RED CHINA – RED ALERT – TIBET’S FREEDOM
On behalf of Special Frontier Force I share my concern about Tibet’s Freedom. Decades of military occupation and repressive rule by Red China could not wipe out Tibetan Identity. As long as Tibetan Identity lives, Tibetans will continue to resist military occupation and will continue to seek their natural rights. The problem is indeed about the loss of American Identity. Americans have lost connection with values that shaped founding of their nation. Democracy, Freedom, Human Rights, and Peace do not continue to inspire the minds of American people. Tibet’s Freedom is at risk as American Values have evaporated.
Ann Arbor, MI 48104-4162, USA
The Spirits of Special Frontier Force
|The Spirits of Special Frontier ForceSpecial Frontier Force is a military organization funded by United States to secure Freedom &…|
|View on www.facebook.com||Preview by Yahoo|
Human rights activist & Deputy Director at Tibet Action Institute
Tibet Isn’t Free Yet; That Doesn’t Mean the Dalai Lama Has Failed
Posted: 06/25/2015 3:38 pm EDT
In recent years, I’ve noticed an increasing trend of articles and commentaries examining the Dalai Lama’s life and legacy that conclude Tibetans, and he as their leader, have failed in their cause to restore freedom to Tibet. Having worked for this movement for 18 years, I can understand having doubts about what the future holds. But really? Failed? It’s a done deal?
Some voiced similar sentiments in the 1960s and 1970s, when most people had never heard of Tibet, and certainly no countries were bothering to advocate for Tibetan political prisoners or other rights. China had been “lost” by the west and Tibetans were unfortunate casualties.
But the gloom-and-doom analysis proved to be misguided then, as the mere handful of Tibetan refugees who had resettled globally built awareness and inspired activism. Huge protests in Lhasa in the late 1980s, as well as the Dalai Lama’s Nobel Peace Prize, Hollywood and the Tibetan Freedom Concerts, drove Tibet into international public consciousness. Likewise, this frame of analysis is misguided now.
Perhaps I’m just too invested to acknowledge that the cause is lost. But I don’t think so.
First of all, it’s human nature that where there’s injustice, there’s struggle. People don’t just give up trying to make their lives better because the odds are against them; the daily effort to resist indignities and oppose oppression continues regardless of what the endgame might be. Tibetans demonstrate this constantly, showing their opposition to China’s occupation by wearing traditional clothes, patronizing Tibetan-owned shops, holding onto their language and fighting for its use in schools, deploying art, music and poetry to express themselves and rally each other, using blockades and other direct action to protect lands, and even making the extreme choice to light themselves on fire in defiance of Chinese rule.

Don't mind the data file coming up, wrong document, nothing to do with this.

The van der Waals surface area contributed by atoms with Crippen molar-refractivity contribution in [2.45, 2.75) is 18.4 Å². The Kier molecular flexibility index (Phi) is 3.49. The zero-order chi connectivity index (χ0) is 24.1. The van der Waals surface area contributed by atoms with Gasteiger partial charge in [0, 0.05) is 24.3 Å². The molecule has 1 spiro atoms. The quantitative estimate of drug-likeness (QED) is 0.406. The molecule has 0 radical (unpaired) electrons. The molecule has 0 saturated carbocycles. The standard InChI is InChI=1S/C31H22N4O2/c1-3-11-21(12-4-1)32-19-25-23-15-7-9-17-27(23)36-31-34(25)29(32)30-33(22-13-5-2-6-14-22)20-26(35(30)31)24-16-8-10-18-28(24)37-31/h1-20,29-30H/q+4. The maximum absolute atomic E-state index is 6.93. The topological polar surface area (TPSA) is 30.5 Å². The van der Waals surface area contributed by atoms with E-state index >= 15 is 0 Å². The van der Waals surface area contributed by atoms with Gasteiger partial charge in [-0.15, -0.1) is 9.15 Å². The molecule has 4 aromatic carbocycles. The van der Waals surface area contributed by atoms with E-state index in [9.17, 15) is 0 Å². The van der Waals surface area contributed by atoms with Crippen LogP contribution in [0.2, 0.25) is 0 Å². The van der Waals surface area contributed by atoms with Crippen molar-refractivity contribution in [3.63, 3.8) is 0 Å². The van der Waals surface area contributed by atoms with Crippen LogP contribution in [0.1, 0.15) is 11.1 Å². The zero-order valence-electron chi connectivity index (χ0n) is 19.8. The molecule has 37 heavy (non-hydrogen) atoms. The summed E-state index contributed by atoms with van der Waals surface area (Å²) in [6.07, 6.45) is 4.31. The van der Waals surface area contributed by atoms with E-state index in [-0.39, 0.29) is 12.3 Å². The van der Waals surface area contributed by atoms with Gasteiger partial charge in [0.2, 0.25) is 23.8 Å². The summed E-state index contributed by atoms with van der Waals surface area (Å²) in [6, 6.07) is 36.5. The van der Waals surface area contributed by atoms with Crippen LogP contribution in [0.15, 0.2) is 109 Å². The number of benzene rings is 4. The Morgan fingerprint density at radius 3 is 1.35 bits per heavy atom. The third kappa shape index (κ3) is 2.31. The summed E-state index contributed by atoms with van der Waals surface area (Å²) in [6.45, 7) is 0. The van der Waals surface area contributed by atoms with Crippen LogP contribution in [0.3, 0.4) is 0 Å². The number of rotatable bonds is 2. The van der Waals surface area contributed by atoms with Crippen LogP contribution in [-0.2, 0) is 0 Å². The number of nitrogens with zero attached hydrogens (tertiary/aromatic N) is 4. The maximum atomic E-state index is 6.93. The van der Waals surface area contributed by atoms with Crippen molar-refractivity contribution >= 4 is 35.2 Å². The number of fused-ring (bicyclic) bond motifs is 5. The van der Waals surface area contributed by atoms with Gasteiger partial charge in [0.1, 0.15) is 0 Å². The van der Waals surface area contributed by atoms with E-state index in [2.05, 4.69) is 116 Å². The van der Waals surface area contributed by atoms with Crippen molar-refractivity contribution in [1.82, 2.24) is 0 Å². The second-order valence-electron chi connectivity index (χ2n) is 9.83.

In fact, while state oppression has increased in recent years, resistance in Tibet has grown and deepened. A decade ago, opposition to Chinese rule seemed to manifest mainly through small, unplanned protests, which though symbolically powerful, are easily countered by China. Today, resistance is constant, sophisticated, and waged on many fronts.
And while our collective memory is short, it shouldn’t be too much of a stretch to remember that many — perhaps most — conflicts about rights, territory and self-governance have taken decades or centuries to resolve. Think slavery and civil rights in the U.S.A., Irish independence, the anti-apartheid struggle in South Africa, Indian independence and decolonization the world over.
The conditions affecting rights and freedom for Tibet are daunting, to say the least. China has steadily gained economic clout and countries increasingly react in fear when it flexes its economic muscle. Tibetans number roughly six million, Chinese 1.3 billion. Tibet’s high, mountainous plateau has kept it isolated and made it easier for China to severely limit both physical and virtual interaction between Tibetans and the outside world. And Tibet’s mineral and water resources and strategic location in the heart of Asia make it an economic and geopolitical prize.
Looking at these factors, it shouldn’t be a big surprise that the Tibetan struggle hasn’t yet been won.
But not having yet won a struggle is very different from having lost it. Bill Moyer, an American theorist and activist, developed a strategic model for explaining the progress of social movements and used case studies to illustrate eight distinct phases. He emphasized that after substantial gains, such as building a mass movement, achieving popular support and defining an issue as a problem on society’s agenda, movements often find themselves mired in a sense of despair and powerlessness based on a misperception of their progress.
Tibetan freedom movement has made significant strides toward its goals: establishing the legitimacy of Tibetans’ claims to freedom, building a mass base of popular global support, overpowering China’s propaganda factory in the media, and making Tibet a constant challenge to China’s reputation on the global stage. There is much more to be done, clearly, but the critical foundation has already been built.
In fact, amidst all the tragedy, suffering and daily hardship that Tibetans face, there is much to celebrate. Far from having failed, the Dalai Lama should be recognized as one of the global leaders of the 20th and 21st century who has made an indelible, positive impact on the world.
The Dalai Lama brought the issue of Tibet to the world and inspired tens if not hundreds of thousands of people to support the cause. He bridged the various religious, regional and other divides within the Tibetan community to unify Tibetans behind a strategic approach to the struggle that included making it visible internationally — despite China’s constant objections and best efforts